MARCH 1ST, 2021
Are you doing everything you can to support your employees’ overall wellbeing? Sure, you might say. We offer great health insurance and a flexible work environment. We compensate our employees fairly and encourage everyone to use their PTO.
This all may be true, and is certainly worthy of recognition. But it may not be enough. With the rising out-of-pocket costs associated with even the most competitive health insurance programs, many Americans find themselves caught between getting the care they need, and maintaining financial stability.
When your employees are forced to choose between physical and financial wellbeing, everyone suffers. But there is a way to help your employees afford the care they need -- and it might not be as expensive as you think.
Most employer-sponsored health insurance plans require employees to meet a certain out-of-pocket deductible before they are able to get the full benefits of their coverage. Many plans offer an HSA component, and even offer matching to help employees save for those initial costs in a tax-advantaged account.
But HSAs might not be the answer to the deductible problem: A study published in EBRI this year found that 40% of people with HSAs withdrew more than they contributed, which may be an indication that many account holders are encountering problems with cash flow.
This is supported by a 2019 study from the Federal Reserve: When faced with a hypothetical $400 expense, about 37% of Americans would not be able to pay using cash or its equivalent -- and instead would resort to more toxic payment methods:
- Using a high-interest credit card
- Withdrawing from emergency savings
- Applying for payday loans or wage advancement
- Borrowing against retirement
Or, they might choose to maintain financial stability and not get the care they need: Even among the insured, 25% of people report delaying or postponing their care due to an inability to pay. Dental care was most frequently skipped treatment (18%), followed by visiting a doctor (14%), and taking prescription medication (9%).
Far too many employees find themselves in the impossible situation of choosing between health and financial security for themselves and their families.
But it’s a false choice: Those who choose to postpone or delay their care due to inability to pay inevitably are forced to suffer the health consequences. And those who resort to toxic payment methods to afford their care become more at risk for negative health outcomes: Researchers have consistently found that financial stress negatively impacts health, often contributing to migraines, heart disease, insomnia, and deteriorating mental health.
This is supported by a study released by the National Institute of Health (NIH), which showed that individuals with self-reported high debt stress are more likely to suffer from a wide array of illnesses compared to individuals with low debt stress. High-debt-stress individuals are:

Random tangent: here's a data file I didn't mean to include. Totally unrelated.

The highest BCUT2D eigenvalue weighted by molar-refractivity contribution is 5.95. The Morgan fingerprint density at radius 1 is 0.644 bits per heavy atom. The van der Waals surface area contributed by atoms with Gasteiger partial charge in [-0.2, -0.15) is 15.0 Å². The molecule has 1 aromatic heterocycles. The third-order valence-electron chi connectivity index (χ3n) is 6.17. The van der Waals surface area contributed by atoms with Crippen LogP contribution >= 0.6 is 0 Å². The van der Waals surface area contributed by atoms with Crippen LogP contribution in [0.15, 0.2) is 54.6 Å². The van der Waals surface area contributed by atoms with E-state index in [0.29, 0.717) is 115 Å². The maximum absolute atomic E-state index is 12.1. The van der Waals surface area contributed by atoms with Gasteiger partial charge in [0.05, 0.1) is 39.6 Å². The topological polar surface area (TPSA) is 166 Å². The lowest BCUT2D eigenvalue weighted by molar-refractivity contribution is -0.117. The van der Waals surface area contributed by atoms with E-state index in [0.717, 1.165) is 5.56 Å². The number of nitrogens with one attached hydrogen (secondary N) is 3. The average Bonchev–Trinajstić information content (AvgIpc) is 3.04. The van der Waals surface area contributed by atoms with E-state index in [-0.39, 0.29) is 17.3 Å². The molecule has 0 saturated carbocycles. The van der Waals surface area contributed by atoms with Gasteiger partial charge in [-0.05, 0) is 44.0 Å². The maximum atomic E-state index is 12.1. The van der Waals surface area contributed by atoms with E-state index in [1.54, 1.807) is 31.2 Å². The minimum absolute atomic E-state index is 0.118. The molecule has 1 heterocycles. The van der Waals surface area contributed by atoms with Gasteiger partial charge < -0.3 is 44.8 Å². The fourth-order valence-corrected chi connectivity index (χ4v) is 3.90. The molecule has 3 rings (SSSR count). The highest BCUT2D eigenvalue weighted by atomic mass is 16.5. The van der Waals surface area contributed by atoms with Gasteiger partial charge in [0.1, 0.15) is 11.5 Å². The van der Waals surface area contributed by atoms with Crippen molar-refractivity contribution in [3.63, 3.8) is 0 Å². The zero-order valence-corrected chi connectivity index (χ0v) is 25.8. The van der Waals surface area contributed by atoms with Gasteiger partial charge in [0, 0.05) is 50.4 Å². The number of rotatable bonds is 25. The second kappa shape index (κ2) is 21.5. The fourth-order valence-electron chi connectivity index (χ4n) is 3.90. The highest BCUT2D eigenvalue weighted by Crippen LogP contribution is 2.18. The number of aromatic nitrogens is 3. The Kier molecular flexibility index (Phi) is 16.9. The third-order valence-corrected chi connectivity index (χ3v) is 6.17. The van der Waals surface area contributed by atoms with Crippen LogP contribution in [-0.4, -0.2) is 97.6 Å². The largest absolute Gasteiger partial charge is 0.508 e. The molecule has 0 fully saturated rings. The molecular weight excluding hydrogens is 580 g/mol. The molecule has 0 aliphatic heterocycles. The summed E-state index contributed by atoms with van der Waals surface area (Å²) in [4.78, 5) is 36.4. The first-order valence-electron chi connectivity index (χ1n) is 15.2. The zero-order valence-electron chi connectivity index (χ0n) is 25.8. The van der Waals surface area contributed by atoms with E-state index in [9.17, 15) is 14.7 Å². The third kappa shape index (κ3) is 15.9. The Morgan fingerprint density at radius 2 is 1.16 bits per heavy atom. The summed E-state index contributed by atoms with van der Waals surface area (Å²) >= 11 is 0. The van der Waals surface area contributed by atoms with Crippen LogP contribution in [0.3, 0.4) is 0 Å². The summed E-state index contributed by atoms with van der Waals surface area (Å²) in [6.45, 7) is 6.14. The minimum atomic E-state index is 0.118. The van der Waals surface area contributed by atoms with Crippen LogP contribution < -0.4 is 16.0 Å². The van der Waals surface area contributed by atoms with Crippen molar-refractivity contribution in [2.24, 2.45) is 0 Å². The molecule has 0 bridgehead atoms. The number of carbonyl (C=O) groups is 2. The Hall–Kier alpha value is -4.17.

- Almost three times more likely to suffer from migraines/headaches
- Twice as likely to suffer from heart attacks
- Twice as likely to suffer from insomnia
- Six times more likely to suffer from severe depression
- Seven times more likely to suffer from severe anxiety
They’re also less likely to be at their best when they show up for work: According to a PwC survey, 34% of Generation X, 16% of baby boomers, and 37% of millennials report being distracted by finances at work.
And when the stress is too much to bear, they can’t show up at all: Employees enduring financial stress have been shown to take twice as many sick days compared to less-financially stressed employees.
As an employer, removing cost as a barrier to care for your employees makes pure financial sense. By helping your employees afford those out-of-pocket costs, you not only provide them with the ability to maintain their physical and financial wellbeing. You also protect your business against the large claim risk that can take health insurance costs from significant to astronomical.
There are two groups that are most vulnerable to not receiving the care they need: Those who make less than $40,000 per year, and those with one or more preexisting conditions.
When looking at large claim risk, these two groups (and especially employees who fall into both categories) are most likely to produce large claims. Intervening to make sure they get the care they need makes financial sense to mitigate this risk.
But it also makes sense for employees who don’t fall into either category: Those who are relatively healthy and earn above $40,000. When those employees can readily meet their out-of-pocket healthcare expenses, they’re more likely to get the routine and preventative care they need -- making them even less likely to produce large claims, as well.
The question is: How?
Paytient is an employer-sponsored payment platform for employees' medical expenses. We bring your employees access to health care by helping them afford the out-of-pocket costs.
Here’s how it works:
- Each time an employee uses Paytient, we fund the transaction. The doctor’s office, hospital, or pharmacy gets paid in full at that time, and your employee gets the care they need.
- Then, your employee has the option to choose how to pay their bill - either from their paycheck over time (with 0% interest), or from their HSA or FSA.
Structured as a simple subscription, offering Paytient is an effortlessly generous way to enable your employees to get the care they need, without jeopardizing their financial wellbeing.
There is a way to remove cost as a barrier to care for your employees -- it’s called Paytient. Give your employees a better way to pay for their care. Get started today.
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